Issues affecting the Community Transport sector.

Like all major areas of the aged care and disability sectors, Community Transport is facing a number of huge challenges as the Government moves further away from block funding.

The steady transition by baby boomers into a sedentary lifestyle is now putting major pressure on service organisations to deal with the increase in demand at a time when Government funding is inversely reducing.

Demand is Spreading

The increased demand for community transport is being compounded by the urbanisation of the general population as the housing boom forces people further away from city centres (and social services – buses, hospitals etc.). Community Transport Organisations (CTOs) are now having to travel further afield to service an ever increasing number of clients with greater costs associated. Never before has planning and forecasting been more important. Despite recent ‘corrections’ in housing values and some sanity returning to fuel prices, the inevitable wave of demand for transport services will continue.

Is Bigger Better?

The move away from grant funding under the NDIS will see new business models required in order to maintain a financially viable operation. The cultural change associated with viewing the client as a “consumer”, will see many CTOs re-examining their organisational goals. With choice firmly in the hands of the “consumer”, larger corporate ideals start to come into play focusing on advertising and marketing. Entry by non-associated corporate players is inevitable as the demand for services increases and a demand-driven market starts to put pressure on costs and provision of service. These pressures will see the importance of board leadership and a concentration on maintaining robust financial control, practices such as Unit Costing begin to come into play.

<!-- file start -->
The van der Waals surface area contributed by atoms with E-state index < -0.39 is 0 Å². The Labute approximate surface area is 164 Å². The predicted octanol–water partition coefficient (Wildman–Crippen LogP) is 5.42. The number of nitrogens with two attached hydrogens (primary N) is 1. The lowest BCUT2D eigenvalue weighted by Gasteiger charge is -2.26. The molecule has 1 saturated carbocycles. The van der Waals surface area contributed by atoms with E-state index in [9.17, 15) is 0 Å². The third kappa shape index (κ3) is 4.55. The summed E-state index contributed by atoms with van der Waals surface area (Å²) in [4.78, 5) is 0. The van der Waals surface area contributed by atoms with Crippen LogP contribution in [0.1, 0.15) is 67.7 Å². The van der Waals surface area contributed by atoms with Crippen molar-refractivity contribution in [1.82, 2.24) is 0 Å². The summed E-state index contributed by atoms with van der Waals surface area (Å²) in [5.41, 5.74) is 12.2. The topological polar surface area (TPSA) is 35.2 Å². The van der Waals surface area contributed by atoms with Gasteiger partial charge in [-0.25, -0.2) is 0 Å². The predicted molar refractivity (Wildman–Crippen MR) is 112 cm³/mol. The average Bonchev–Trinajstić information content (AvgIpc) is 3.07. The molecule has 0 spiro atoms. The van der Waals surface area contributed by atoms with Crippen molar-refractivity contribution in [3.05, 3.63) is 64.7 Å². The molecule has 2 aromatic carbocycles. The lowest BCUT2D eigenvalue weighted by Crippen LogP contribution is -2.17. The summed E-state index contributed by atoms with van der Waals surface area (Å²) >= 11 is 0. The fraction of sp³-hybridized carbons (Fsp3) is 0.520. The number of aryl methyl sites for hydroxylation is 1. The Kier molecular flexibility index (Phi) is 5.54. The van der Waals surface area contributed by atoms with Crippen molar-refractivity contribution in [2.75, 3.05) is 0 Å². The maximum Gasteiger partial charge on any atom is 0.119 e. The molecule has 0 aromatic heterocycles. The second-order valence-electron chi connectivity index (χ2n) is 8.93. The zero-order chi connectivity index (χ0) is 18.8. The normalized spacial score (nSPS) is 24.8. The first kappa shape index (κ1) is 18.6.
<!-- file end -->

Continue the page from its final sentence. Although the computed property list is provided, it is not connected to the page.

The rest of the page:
The Issues Within

While demand and costing will play a major factor in dictating the direction of the industry, the ageing population will also have a more indirect effect on CTOs and their ability to maintain their service provision. With the ACNC claiming over 60% of workers within the charity sector being unpaid volunteers – the value to the industry has been vastly under-rated. The drop-off of volunteers will steadily increase as statistics show that the number of new (younger) volunteers coming into the system is declining. With volunteer labour being such an intrinsic part of the community transport sector, new and innovative plans will have to be developed to accommodate these changes.

Calxa in collaboration with MYOB recently published the Unit Costing for Dummies book to help not-for-profits with their transition.

It pays to Be Connected!

Despite the increasing challenges presently being experienced as the sector transitions into the “Next Stage” – the Community Transport Industry retains its vital role linking the disabled and the elderly with their goal of independence. With most CTOs having a greater connection with their sector than merely a commercial interest, their ability to connect with their clientele at a deeper level sets them apart from those who are only trying to expand their income sources.

Attention to the changing environment is an essential attribute of a sustainable organisation. If you missed our special webinars we delivered for NSW and ACT transport organisations, you can watch the recordings highlighting some of these challenges.

ACT Community Transport – Driving the Road to the NDIS


So…What Can You Do?

Expanding your boundaries at both the geographical and the market level is a huge challenge. Costing these services and getting on top of your cashflow should be top of your list.

Now develop your strategy which will carry your organisation forward.

Previously had a trial with Calxa or your trial has expired? We are happy to reactivate or extend it. Drop us a message and we will get it sorted.